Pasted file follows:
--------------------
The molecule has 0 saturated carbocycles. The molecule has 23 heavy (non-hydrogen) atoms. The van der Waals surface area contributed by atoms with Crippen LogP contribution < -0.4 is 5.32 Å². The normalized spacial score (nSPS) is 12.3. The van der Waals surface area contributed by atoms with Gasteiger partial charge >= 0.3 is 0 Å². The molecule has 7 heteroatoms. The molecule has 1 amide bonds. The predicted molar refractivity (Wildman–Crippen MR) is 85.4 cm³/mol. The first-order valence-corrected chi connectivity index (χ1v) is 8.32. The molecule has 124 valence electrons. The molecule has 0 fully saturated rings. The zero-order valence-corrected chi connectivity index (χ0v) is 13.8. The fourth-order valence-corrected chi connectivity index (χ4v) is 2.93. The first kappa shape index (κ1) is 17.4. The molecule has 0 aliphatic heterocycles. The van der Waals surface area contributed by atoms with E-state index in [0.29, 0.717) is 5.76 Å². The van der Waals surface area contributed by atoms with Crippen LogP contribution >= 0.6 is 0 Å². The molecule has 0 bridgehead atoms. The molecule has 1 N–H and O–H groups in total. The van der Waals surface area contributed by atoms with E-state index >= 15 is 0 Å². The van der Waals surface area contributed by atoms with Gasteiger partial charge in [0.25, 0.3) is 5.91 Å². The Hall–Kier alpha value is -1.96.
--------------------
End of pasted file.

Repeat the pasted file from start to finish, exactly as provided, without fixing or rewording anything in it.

The molecule has 0 saturated carbocycles. The molecule has 23 heavy (non-hydrogen) atoms. The van der Waals surface area contributed by atoms with Crippen LogP contribution < -0.4 is 5.32 Å². The normalized spacial score (nSPS) is 12.3. The van der Waals surface area contributed by atoms with Gasteiger partial charge >= 0.3 is 0 Å². The molecule has 7 heteroatoms. The molecule has 1 amide bonds. The predicted molar refractivity (Wildman–Crippen MR) is 85.4 cm³/mol. The first-order valence-corrected chi connectivity index (χ1v) is 8.32. The molecule has 124 valence electrons. The molecule has 0 fully saturated rings. The zero-order valence-corrected chi connectivity index (χ0v) is 13.8. The fourth-order valence-corrected chi connectivity index (χ4v) is 2.93. The first kappa shape index (κ1) is 17.4. The molecule has 0 aliphatic heterocycles. The van der Waals surface area contributed by atoms with E-state index in [0.29, 0.717) is 5.76 Å². The van der Waals surface area contributed by atoms with Crippen LogP contribution >= 0.6 is 0 Å². The molecule has 0 bridgehead atoms. The molecule has 1 N–H and O–H groups in total. The van der Waals surface area contributed by atoms with E-state index >= 15 is 0 Å². The van der Waals surface area contributed by atoms with Gasteiger partial charge in [0.25, 0.3) is 5.91 Å². The Hall–Kier alpha value is -1.96.